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Motte castle adjacent to St Michael's Church

A Scheduled Monument in West Felton, Shropshire

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Coordinates

Latitude: 52.8206 / 52°49'14"N

Longitude: -2.98 / 2°58'47"W

OS Eastings: 334055.119307

OS Northings: 325236.060442

OS Grid: SJ340252

Mapcode National: GBR 76.V8MK

Mapcode Global: WH8B4.6C6H

Entry Name: Motte castle adjacent to St Michael's Church

Scheduled Date: 18 February 1953

Last Amended: 3 July 2000

Source: Historic England

Source ID: 1019296

English Heritage Legacy ID: 33811

County: Shropshire

Civil Parish: West Felton

Traditional County: Shropshire

Lieutenancy Area (Ceremonial County): Shropshire

Church of England Parish: West Felton St Michael

Church of England Diocese: Lichfield

Details

The monument includes the earthwork and buried remains of a motte castle
situated next to the 12th century church of St Michael. The castle was
probably built in the late 11th century when the manor of West Felton formed
part of the land held by Roger de Montgomery. The castle mound was constructed
on a gradual west facing slope and is surrounded by gently undulating land
with extensive views of the Oswestry uplands and the Welsh hills to the west.
It is roughly circular, about 46m in diameter at its base and 34m across the
top, and stands 3.2m high. It is surrounded by a ditch, between 12m and 16m
wide, the eastern half of which is filled with water. Archaeological recording
in advance of earthwork repairs to the monument in 1995 demonstrated that the
mound was built of earth, but incorporated layers of turf.

At a later date a smaller circular mound was built on top of the main mound at
its centre. This later feature is about 18m in diameter, has a flat top
approximately 10m across and stands 1.8m high. The investigation of the site
in 1995 revealed that it was constructed in a similar manner to the main
mound. It is surrounded by a ditch, now largely infilled, but which is still
clearly visible as an earthwork on its western side where it is approximately
6m wide and 0.3m deep. The position of the smaller mound and the nature of its
construction suggests that it was probably built as the base for a watchtower,
which was given additional protection by utilising the existing fortification.

The motte, and in particular the smaller mound, may have served as a prospect
mound on which a summerhouse might have been built for the neighbouring manor
house, now Manor Farm. A footbridge across the ditch, with a flight of steps
up the main mound, provided a direct link between the castle site and the
house.

A stone wall of 18th or 19th century date built to revet the eastern half of
the motte and the stone steps are included in the scheduling.

The track that runs alongside the eastern part of the ditch and all fence
posts are excluded from the scheduling, although the ground beneath them is
included.

MAP EXTRACT
The site of the monument is shown on the attached map extract.
It includes a 2 metre boundary around the archaeological features,
considered to be essential for the monument's support and preservation.

Source: Historic England

Reasons for Scheduling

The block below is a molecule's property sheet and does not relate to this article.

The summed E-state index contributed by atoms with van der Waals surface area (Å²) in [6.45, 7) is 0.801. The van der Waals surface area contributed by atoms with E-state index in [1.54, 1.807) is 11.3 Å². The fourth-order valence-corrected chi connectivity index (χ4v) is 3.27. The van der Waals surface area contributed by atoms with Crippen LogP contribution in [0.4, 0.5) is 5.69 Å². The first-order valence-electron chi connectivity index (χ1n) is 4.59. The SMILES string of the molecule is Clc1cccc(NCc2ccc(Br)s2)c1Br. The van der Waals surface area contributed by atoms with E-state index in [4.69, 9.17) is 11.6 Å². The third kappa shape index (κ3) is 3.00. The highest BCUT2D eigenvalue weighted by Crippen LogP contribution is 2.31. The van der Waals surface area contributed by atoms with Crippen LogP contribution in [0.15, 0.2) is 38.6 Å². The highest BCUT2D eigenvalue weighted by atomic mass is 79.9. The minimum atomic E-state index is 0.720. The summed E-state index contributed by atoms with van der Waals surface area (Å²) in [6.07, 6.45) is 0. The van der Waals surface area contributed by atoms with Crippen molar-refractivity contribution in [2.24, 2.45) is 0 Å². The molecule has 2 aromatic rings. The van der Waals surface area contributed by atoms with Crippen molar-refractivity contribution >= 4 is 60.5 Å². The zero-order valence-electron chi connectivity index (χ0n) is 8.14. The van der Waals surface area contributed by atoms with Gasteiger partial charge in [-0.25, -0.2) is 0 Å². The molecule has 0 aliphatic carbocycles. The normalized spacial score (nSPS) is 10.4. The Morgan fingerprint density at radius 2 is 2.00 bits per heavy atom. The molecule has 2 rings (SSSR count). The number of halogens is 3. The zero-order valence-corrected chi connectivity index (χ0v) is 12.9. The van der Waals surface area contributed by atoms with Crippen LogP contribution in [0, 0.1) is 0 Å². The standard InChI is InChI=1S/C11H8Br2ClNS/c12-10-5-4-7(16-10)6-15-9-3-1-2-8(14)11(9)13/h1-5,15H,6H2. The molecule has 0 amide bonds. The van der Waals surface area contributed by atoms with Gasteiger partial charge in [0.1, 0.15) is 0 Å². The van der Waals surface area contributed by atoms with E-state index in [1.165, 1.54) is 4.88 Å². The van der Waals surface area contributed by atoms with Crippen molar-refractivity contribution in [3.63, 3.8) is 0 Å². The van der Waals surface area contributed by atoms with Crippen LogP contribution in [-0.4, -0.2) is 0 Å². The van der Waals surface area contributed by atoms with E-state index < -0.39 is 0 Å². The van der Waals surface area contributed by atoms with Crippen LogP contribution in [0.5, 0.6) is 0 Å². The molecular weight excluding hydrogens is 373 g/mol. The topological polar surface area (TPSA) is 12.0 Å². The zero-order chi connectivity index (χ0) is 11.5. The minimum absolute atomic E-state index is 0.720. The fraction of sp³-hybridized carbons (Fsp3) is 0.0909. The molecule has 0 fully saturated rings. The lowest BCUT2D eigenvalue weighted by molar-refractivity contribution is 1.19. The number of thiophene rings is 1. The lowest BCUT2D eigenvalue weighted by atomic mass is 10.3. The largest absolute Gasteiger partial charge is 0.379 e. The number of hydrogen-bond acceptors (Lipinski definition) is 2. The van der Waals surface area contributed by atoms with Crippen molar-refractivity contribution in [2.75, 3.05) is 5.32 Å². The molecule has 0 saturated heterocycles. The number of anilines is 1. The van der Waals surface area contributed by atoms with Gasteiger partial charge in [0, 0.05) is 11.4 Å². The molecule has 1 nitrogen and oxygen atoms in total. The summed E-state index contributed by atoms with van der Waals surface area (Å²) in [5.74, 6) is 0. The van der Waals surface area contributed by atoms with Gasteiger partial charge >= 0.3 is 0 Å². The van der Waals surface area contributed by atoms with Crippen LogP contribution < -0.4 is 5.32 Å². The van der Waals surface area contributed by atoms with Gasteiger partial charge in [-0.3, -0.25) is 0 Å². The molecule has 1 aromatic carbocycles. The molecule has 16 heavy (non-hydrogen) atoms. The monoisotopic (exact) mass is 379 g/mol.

Motte castles are medieval fortifications introduced into Britain by the
Normans. They comprised a large conical mound of earth or rubble, the motte,
surmounted by a palisade and a stone or timber tower. In a majority of
examples an embanked enclosure containing additional buildings, the bailey,
adjoined the motte. Motte castles and motte-and-bai1ey castles acted as
garrison forts during offensive military operations, as strongholds, and, in
many cases, as aristocratic residences and as centres of local or royal
administration. Built in towns, villages and open countryside, motte castles
generally occupied strategic positions dominating their immediate locality
and, as a result, are the most visually impressive monuments of the early
post-Conquest period surviving in the modern landscape. Over 600 motte castles
and motte-and-bailey castles are recorded nationally, with examples known from
most regions. Some 100-150 examples do not have baileys and are classified as
motte castles. As one of a restricted range of recognised early post-Conquest
monuments, they are particularly important for the study of Norman Britain and
the development of the feudal system. Although many were occupied for only a
short period of time, motte castles continued to be built and occupied from
the 11th to the 13th centuries, after which they were superseded by other
types of castle.

The motte castle adjacent to St Michael's Church is a well-preserved example
of this class of monument, which has been subsequently adapted both to
prolong its military role and as a possible prospect mound. The archaeological
investigation has provided significant information about the monument's
construction. The motte will retain buried evidence relating to the nature of
occupation and the types of structures built upon its summit. Organic remains
preserved within both mounds, in the buried ground surfaces beneath them, and
within the ditches, will provide valuable evidence about the local environment
and the use of the land before and after the motte castle was constructed. The
importance of the monument is further enhanced by its association with the
neighbouring 12th century church.

Source: Historic England

Sources

Books and journals
Rowley, R T, The Shropshire Landscape, (1972), 74
Hannaford, H R, 'Archaeology Service Report' in Motte At West Felton: Archaeol Recording Of Earthwork Repairs, (1995)

Source: Historic England

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